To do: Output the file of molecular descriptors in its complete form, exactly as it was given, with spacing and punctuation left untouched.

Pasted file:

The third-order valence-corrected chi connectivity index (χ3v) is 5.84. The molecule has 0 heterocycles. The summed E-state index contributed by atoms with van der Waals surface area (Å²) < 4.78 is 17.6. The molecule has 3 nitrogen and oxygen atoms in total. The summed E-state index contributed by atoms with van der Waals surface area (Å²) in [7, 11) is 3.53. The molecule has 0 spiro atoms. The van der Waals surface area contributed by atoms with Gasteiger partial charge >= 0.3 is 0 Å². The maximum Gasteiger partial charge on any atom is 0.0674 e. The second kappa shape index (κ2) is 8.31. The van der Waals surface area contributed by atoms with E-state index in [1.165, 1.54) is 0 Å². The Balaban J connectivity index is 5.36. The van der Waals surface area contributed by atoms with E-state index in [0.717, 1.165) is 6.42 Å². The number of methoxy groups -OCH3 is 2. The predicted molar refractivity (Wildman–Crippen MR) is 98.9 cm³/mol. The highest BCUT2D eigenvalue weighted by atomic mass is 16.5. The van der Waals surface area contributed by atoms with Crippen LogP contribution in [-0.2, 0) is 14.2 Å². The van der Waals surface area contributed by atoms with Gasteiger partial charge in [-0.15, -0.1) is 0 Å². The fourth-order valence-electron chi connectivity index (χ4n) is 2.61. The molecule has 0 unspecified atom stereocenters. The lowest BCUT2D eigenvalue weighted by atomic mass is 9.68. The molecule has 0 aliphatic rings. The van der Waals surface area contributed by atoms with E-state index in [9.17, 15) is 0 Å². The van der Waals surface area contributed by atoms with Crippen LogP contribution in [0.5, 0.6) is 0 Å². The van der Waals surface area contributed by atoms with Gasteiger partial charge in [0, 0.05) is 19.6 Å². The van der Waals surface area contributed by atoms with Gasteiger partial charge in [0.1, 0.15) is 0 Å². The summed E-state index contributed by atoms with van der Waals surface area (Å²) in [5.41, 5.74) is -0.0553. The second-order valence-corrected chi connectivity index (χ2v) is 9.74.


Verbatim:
The third-order valence-corrected chi connectivity index (χ3v) is 5.84. The molecule has 0 heterocycles. The summed E-state index contributed by atoms with van der Waals surface area (Å²) < 4.78 is 17.6. The molecule has 3 nitrogen and oxygen atoms in total. The summed E-state index contributed by atoms with van der Waals surface area (Å²) in [7, 11) is 3.53. The molecule has 0 spiro atoms. The van der Waals surface area contributed by atoms with Gasteiger partial charge >= 0.3 is 0 Å². The maximum Gasteiger partial charge on any atom is 0.0674 e. The second kappa shape index (κ2) is 8.31. The van der Waals surface area contributed by atoms with E-state index in [1.165, 1.54) is 0 Å². The Balaban J connectivity index is 5.36. The van der Waals surface area contributed by atoms with E-state index in [0.717, 1.165) is 6.42 Å². The number of methoxy groups -OCH3 is 2. The predicted molar refractivity (Wildman–Crippen MR) is 98.9 cm³/mol. The highest BCUT2D eigenvalue weighted by atomic mass is 16.5. The van der Waals surface area contributed by atoms with Crippen LogP contribution in [-0.2, 0) is 14.2 Å². The van der Waals surface area contributed by atoms with Gasteiger partial charge in [-0.15, -0.1) is 0 Å². The fourth-order valence-electron chi connectivity index (χ4n) is 2.61. The molecule has 0 unspecified atom stereocenters. The lowest BCUT2D eigenvalue weighted by atomic mass is 9.68. The molecule has 0 aliphatic rings. The van der Waals surface area contributed by atoms with E-state index in [9.17, 15) is 0 Å². The van der Waals surface area contributed by atoms with Crippen LogP contribution in [0.5, 0.6) is 0 Å². The van der Waals surface area contributed by atoms with Gasteiger partial charge in [0, 0.05) is 19.6 Å². The van der Waals surface area contributed by atoms with Gasteiger partial charge in [0.1, 0.15) is 0 Å². The summed E-state index contributed by atoms with van der Waals surface area (Å²) in [5.41, 5.74) is -0.0553. The second-order valence-corrected chi connectivity index (χ2v) is 9.74.